How to Hire Entry-level Employees
It’s been estimated that some two-thirds of new grads don’t know where their education and skills can be applied to the workforce. This makes screening critical: Look for candidates who seem to have balanced a lot of activities in college — played a sport, participated in student government or had a strong GPA in a demanding major — to indicate time-management skills. Also look for communication skills as demonstrated by the candidate’s projects, volunteer work, and internships.
Entry-level jobs can be especially tricky because you’re basing a decision on limited work experience and on how candidates present themselves in the interview process. Resumes can be deceiving, so some experts advise conducting a phone or, these days, even a video screening to ensure that such minimum requirements as salary expectations are met and that impressions you gleaned from the resume are accurate.
In evaluating a new college graduate as an entry-level employee, look for:
- Relevant experience — Don’t overlook volunteer activities, as well as part-time jobs and extracurricular opportunities.
- Professionalism during the interview — This is visible in candidates’ attire, attitude, and punctuality. Try to discern experience with projects and deadlines as well as work schedule flexibility. Because people know the appropriate answers to expected questions, turn your attention to body language — lack of eye contact, clearing of the throat and/or excessive hand movements may be indications that you’re not getting the whole truth. Ask for more detail and examples to support certain answers.
- Fit within the company culture — Do the interviewee’s values match your company’s core values? See whether the candidate has researched your company in preparation for the interview.
- Education — Factor in education from all sources: courses, internships, family business experience, seminars, conferences and volunteer efforts.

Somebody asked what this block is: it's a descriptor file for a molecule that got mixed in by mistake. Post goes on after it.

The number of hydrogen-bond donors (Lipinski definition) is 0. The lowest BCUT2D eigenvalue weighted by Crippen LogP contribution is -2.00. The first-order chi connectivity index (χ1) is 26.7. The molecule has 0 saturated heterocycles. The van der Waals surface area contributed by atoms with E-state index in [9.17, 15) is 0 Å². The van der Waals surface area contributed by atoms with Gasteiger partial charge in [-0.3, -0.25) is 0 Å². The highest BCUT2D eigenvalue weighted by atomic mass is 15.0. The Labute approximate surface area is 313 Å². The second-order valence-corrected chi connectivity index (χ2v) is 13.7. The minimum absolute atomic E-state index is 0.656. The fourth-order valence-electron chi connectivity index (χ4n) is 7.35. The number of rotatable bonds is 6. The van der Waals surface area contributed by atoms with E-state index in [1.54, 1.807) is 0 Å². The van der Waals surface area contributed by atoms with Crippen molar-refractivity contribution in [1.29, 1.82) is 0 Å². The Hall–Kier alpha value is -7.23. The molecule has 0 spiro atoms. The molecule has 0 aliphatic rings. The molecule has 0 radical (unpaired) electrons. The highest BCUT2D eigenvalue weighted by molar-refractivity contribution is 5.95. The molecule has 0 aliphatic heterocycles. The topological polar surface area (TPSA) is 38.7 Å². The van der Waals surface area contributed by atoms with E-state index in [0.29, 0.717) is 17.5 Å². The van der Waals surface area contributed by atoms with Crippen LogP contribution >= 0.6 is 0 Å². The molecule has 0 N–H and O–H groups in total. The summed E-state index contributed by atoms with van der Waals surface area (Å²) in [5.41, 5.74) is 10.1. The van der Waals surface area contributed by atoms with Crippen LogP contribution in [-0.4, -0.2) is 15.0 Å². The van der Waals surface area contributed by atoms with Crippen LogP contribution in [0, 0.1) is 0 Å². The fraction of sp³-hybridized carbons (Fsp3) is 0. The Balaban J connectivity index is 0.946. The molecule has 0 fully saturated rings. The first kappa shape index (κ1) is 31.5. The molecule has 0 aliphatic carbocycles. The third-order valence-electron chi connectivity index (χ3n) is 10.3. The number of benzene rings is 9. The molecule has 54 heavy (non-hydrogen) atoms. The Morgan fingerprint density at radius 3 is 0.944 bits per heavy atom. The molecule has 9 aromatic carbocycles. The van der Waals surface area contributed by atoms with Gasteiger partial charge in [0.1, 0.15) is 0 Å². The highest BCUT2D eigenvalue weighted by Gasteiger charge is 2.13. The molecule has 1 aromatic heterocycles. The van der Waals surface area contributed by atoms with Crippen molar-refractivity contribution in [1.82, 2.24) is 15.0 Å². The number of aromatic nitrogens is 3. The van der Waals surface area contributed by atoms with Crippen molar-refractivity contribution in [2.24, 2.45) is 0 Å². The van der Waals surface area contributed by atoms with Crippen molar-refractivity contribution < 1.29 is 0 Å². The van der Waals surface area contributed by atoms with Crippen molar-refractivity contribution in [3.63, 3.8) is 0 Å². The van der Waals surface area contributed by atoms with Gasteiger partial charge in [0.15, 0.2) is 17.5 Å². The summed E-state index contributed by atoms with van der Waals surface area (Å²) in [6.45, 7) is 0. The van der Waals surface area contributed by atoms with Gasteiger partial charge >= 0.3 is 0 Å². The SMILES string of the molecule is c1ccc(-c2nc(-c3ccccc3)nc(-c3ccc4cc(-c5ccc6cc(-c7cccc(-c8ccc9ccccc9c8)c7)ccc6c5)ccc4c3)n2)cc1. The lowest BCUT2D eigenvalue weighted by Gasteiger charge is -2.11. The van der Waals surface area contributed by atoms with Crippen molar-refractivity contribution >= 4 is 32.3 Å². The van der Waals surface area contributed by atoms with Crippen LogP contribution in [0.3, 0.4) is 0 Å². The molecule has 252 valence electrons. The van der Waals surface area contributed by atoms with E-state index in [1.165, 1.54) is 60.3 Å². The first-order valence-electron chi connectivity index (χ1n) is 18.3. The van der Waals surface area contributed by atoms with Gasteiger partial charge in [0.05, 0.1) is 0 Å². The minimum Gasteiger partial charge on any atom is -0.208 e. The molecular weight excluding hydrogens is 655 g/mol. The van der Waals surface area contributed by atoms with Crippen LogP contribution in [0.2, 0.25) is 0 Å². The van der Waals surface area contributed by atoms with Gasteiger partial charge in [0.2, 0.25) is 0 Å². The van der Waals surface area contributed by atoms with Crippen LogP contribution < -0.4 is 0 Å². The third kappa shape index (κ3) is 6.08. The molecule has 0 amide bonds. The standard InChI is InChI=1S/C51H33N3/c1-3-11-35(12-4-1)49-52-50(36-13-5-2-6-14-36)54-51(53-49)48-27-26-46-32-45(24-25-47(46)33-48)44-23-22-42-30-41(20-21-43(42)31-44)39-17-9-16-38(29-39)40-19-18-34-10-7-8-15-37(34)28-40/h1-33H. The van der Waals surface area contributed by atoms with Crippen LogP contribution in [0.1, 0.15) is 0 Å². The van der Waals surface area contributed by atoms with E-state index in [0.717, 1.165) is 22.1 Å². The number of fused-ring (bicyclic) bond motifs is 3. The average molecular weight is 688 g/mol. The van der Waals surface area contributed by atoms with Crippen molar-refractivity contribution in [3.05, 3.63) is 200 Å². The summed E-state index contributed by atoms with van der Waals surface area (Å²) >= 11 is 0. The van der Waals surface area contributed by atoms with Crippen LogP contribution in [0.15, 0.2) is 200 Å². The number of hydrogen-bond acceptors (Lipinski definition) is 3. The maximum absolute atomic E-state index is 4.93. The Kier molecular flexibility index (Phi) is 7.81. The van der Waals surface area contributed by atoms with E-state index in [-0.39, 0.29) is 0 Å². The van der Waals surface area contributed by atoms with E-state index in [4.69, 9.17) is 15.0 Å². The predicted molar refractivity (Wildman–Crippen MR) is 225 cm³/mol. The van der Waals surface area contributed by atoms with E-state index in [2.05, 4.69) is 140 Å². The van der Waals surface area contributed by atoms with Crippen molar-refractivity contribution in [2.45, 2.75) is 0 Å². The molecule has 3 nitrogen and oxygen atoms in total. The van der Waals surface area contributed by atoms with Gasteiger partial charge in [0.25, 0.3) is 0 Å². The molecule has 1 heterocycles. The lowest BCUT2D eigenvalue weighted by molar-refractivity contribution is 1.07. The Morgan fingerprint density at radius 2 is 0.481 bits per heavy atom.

- Enthusiasm — Look for an openness and a willingness to learn more about your firm.
During the interview, gauge a candidate’s strengths and weaknesses by using such open-ended questions as: Tell me about a time when you had a difficult problem to solve? Follow up with: What resources did you use to get the information required to make your decision? Why did you choose option A over option B?
Give candidates the opportunity to express why they think the industry, your company, and this position is a good fit. Ask interviewees why they’d be successful in the position and give them a chance to ask questions, which shows how much research the candidates have done and whether they truly want the job.
Here are five questions to keep in mind:
- What made you decide to apply for this job? Seems obvious, but it is important to ask.
- What part of your previous experience do you think translates to being successful here? You’re looking to discover how quickly a candidate can come up with a cohesive response, giving you a peek into how quickly they can solve problems when they don’t have a lot of experience.
- What do you see your day-to-day activities being in this role? This allows you to see their enthusiasm for the opportunity.
- How would you approach a superior with a suggestion, problem or criticism? Gives a peek into how the interviewee would handle team dynamics and problems that arise. Get an idea of conflict-resolution skills and how much confidence they have in dealing with uncomfortable situations.
- What do you hope to learn from the job? You’re looking for someone who wants to grow their current skills more fully through daily application.
A lack of experience and limited references make hiring entry-level employees anything but easy. Know the type of candidate you’re looking for and ask appropriate questions. You’ll gain a great roster of new workers to grow with your company.